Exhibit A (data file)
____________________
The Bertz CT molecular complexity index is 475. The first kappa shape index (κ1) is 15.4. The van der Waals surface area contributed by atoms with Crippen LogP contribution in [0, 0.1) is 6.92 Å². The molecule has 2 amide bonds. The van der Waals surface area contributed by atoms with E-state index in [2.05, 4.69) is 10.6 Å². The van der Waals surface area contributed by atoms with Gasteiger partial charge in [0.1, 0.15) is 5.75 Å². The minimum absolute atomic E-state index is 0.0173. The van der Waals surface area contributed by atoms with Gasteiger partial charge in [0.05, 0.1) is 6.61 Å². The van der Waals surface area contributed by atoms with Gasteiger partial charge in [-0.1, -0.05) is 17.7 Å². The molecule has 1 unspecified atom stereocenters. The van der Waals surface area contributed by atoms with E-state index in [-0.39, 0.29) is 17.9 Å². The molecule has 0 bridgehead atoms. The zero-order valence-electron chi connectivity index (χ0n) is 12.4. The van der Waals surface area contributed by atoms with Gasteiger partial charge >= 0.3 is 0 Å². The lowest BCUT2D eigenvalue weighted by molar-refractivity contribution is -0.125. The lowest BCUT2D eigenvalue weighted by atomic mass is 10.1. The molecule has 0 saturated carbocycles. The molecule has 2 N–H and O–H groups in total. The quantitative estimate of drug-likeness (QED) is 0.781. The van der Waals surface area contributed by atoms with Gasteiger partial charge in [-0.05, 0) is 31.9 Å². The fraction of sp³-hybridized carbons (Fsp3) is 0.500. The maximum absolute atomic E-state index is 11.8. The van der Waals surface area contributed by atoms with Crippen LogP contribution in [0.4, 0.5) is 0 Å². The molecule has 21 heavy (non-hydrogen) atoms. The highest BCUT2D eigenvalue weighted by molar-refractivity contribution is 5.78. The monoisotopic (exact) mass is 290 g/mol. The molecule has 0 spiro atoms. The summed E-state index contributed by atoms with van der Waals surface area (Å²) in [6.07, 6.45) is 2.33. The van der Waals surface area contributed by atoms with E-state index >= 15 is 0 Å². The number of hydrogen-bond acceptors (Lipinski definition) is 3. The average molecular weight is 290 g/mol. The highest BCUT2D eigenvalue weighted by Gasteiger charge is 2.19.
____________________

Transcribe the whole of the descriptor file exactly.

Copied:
The Bertz CT molecular complexity index is 475. The first kappa shape index (κ1) is 15.4. The van der Waals surface area contributed by atoms with Crippen LogP contribution in [0, 0.1) is 6.92 Å². The molecule has 2 amide bonds. The van der Waals surface area contributed by atoms with E-state index in [2.05, 4.69) is 10.6 Å². The van der Waals surface area contributed by atoms with Gasteiger partial charge in [0.1, 0.15) is 5.75 Å². The minimum absolute atomic E-state index is 0.0173. The van der Waals surface area contributed by atoms with Gasteiger partial charge in [0.05, 0.1) is 6.61 Å². The van der Waals surface area contributed by atoms with Gasteiger partial charge in [-0.1, -0.05) is 17.7 Å². The molecule has 1 unspecified atom stereocenters. The van der Waals surface area contributed by atoms with E-state index in [-0.39, 0.29) is 17.9 Å². The molecule has 0 bridgehead atoms. The zero-order valence-electron chi connectivity index (χ0n) is 12.4. The van der Waals surface area contributed by atoms with Gasteiger partial charge >= 0.3 is 0 Å². The lowest BCUT2D eigenvalue weighted by molar-refractivity contribution is -0.125. The lowest BCUT2D eigenvalue weighted by atomic mass is 10.1. The molecule has 0 saturated carbocycles. The molecule has 2 N–H and O–H groups in total. The quantitative estimate of drug-likeness (QED) is 0.781. The van der Waals surface area contributed by atoms with Gasteiger partial charge in [-0.05, 0) is 31.9 Å². The fraction of sp³-hybridized carbons (Fsp3) is 0.500. The maximum absolute atomic E-state index is 11.8. The van der Waals surface area contributed by atoms with Crippen LogP contribution in [0.4, 0.5) is 0 Å². The molecule has 21 heavy (non-hydrogen) atoms. The highest BCUT2D eigenvalue weighted by molar-refractivity contribution is 5.78. The monoisotopic (exact) mass is 290 g/mol. The molecule has 0 spiro atoms. The summed E-state index contributed by atoms with van der Waals surface area (Å²) in [6.07, 6.45) is 2.33. The van der Waals surface area contributed by atoms with E-state index >= 15 is 0 Å². The number of hydrogen-bond acceptors (Lipinski definition) is 3. The average molecular weight is 290 g/mol. The highest BCUT2D eigenvalue weighted by Gasteiger charge is 2.19.